Mike Nesbitt leads Ulster Unionist Party into Opposition

Pressure now on SDLP leader to decide whether to remain in Northern Executive or enter Opposition

Ulster Unionist Party leader Mike Nesbitt is leading his party into Opposition.  Photograph: Brian Lawless/PA Wire

Ulster Unionist Party leader Mike Nesbitt is leading his party into Opposition. Photograph: Brian Lawless/PA Wire

 

In what he called a “big and bold move”, Ulster Unionist Party leader Mike Nesbitt has announced he is leading his party into official Opposition in the Northern Ireland Assembly.

His decision changes the dynamic of the powersharing arrangements at Stormont, and if the SDLP and Alliance follow his lead it could result in a two-party Northern Executive comprising only DUP and Sinn Féin Ministers.

The SDLP and Alliance leaders Colum Eastwood and David Ford are consulting with their parties on whether to remain in the Executive.

The focus yesterday was expected to be on the reappointment of Arlene Foster as First Minister and Martin McGuinness as Deputy First Minister. But Mr Nesbitt seized attention when he said in the Assembly chamber that the 16 UUP members had decided unanimously to form the first official Opposition in the Assembly’s history.

“This is a big and bold move to bring a better and more normal democracy to the people of Northern Ireland. Let battle commence,” he said.

Grandstanding

Mr McGuinness accused Mr Nesbitt of a “lack of leadership” while Mr Ford said the UUP leader had uttered the “soundbite of the day” but “some of us recognise that government is a bit more substantial than the soundbite of the day”.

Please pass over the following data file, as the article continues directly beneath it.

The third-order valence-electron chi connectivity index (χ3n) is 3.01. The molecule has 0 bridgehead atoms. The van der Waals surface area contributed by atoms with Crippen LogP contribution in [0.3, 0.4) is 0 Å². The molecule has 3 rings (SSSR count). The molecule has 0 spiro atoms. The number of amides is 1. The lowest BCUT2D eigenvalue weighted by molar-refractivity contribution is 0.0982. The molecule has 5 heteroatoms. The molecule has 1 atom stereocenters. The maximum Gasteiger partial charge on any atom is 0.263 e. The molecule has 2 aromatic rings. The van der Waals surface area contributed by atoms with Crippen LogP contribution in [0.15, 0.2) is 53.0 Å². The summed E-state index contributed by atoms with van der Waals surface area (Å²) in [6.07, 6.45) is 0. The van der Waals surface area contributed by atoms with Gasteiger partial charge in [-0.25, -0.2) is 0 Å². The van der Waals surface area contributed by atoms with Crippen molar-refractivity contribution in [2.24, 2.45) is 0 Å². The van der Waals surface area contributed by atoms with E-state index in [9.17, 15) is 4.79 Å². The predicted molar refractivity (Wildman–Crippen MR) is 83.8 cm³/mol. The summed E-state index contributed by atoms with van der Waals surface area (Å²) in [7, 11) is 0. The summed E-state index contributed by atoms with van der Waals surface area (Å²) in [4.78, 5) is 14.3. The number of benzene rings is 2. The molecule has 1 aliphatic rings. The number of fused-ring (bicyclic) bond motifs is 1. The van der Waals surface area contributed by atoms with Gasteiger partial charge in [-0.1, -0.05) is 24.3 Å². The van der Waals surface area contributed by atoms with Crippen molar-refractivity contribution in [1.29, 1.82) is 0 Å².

Mr Eastwood said he was not “focused on stunts” but on trying to agree a programme for government in the coming weeks that would justify remaining in the Executive. “We would love to see a programme for government we can sign up to, but if we cannot, we will go into opposition. We are not going to walk away before the negotiating is done.”

Decision

Aside from the newly named Executive Office run by Ms Foster and Mr McGuinness there are eight departments in the next Northern Executive. It is expected Alliance will be invited take over the sensitive Department of Justice which it held in the last mandate.

The remaining seven will be appointed under the d’Hondt system of allocating departments based on the strength of each entitled party. Had the UUP remained, the DUP would be entitled to three ministries, Sinn Féin two and the UUP and the SDLP one each.

With the UUP out, the DUP will gain an extra ministry. Should the SDLP join the UUP, then Sinn Féin would also gain an extra department.

The Department of Justice is not appointed under d’Hondt. If the UUP, the SDLP and Alliance stayed out of the Executive, the DUP and Sinn Féin would have to agree whether to rotate the post or offer it to some other politician designated as neither unionist nor nationalist.